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A picker collects grapes at the Okanagan Valley's River Stone Estate Winery, in Oliver, B.C., on Sept. 13, 2016.Jeff McIntosh/The Canadian Press

A new report says British Columbia’s wine industry is anticipating “catastrophic crop losses” of up to 99 per cent of typical grape production owing to January’s intense cold snap.

A February report from Wine Growers British Columbia and consulting firm Cascadia Partners says preliminary industry estimates are calling for crops to produce only 1-3 per cent of typical yields for wine grapes, mostly coming from relatively mild Fraser Valley and Vancouver Island.

The resulting loss in grape and wine production – described by the report as “an almost complete writeoff of the 2024 vintage” – is expected to trigger revenue losses of up to $346-million for vineyards and wineries.

The industry is also anticipating an additional revenue loss for suppliers, logistic providers and distributors of up to $99-million as a result.

The report says the arctic intrusion that struck the province in January plunged temperatures “well below” -20 C across the Okanagan Valley, where 86 per cent of B.C.’s vineyard acreage is located.

Wine grape growers say the January cold snap was especially damaging owing to the relatively mild winter leading up to the deep freeze, a sentiment echoed by other agricultural producers, such as the BC Cherry Association.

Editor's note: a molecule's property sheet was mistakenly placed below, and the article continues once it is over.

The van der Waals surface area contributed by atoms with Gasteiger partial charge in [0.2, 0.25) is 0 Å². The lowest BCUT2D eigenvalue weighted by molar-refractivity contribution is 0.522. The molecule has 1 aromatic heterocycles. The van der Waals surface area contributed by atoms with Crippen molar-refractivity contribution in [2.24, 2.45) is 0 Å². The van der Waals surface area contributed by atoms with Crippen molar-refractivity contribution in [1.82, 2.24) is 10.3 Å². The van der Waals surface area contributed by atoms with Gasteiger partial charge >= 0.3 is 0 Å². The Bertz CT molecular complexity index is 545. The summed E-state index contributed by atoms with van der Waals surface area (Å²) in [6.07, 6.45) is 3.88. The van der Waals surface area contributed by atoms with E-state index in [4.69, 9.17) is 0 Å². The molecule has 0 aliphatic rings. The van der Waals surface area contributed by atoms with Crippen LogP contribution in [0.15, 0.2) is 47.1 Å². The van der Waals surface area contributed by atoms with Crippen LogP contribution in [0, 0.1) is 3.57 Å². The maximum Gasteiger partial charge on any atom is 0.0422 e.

The Wine Growers’s report says experts began assessing the damage of the cold snap quickly after the weather event, and the results “confirmed the industry’s worst fears” with “the vast majority” of bud samples showing no signs of life.” “Due to the extent of damage, appropriate pruning practices will be ineffective at mitigating against severe crop losses,” the report says.

“Longer term impacts on grapevine health – including the need to replant – are also anticipated but cannot be precisely estimated until later in the year.”

B.C.’s wineries and vineyards say this is the second straight year where yields have been damaged by severe cold weather.

According to the crop assessment from the BC Wine Grape Council, the cold snap in the previous winter in late 2022 and early 2023 resulted in a 58 per cent reduction of grape and wine production provincewide last year.

The new report warns that this January’s cold snap is “even more severe” owing to its duration, where parts of the North Okanagan experienced more than 50 cumulative hours below -20 C.

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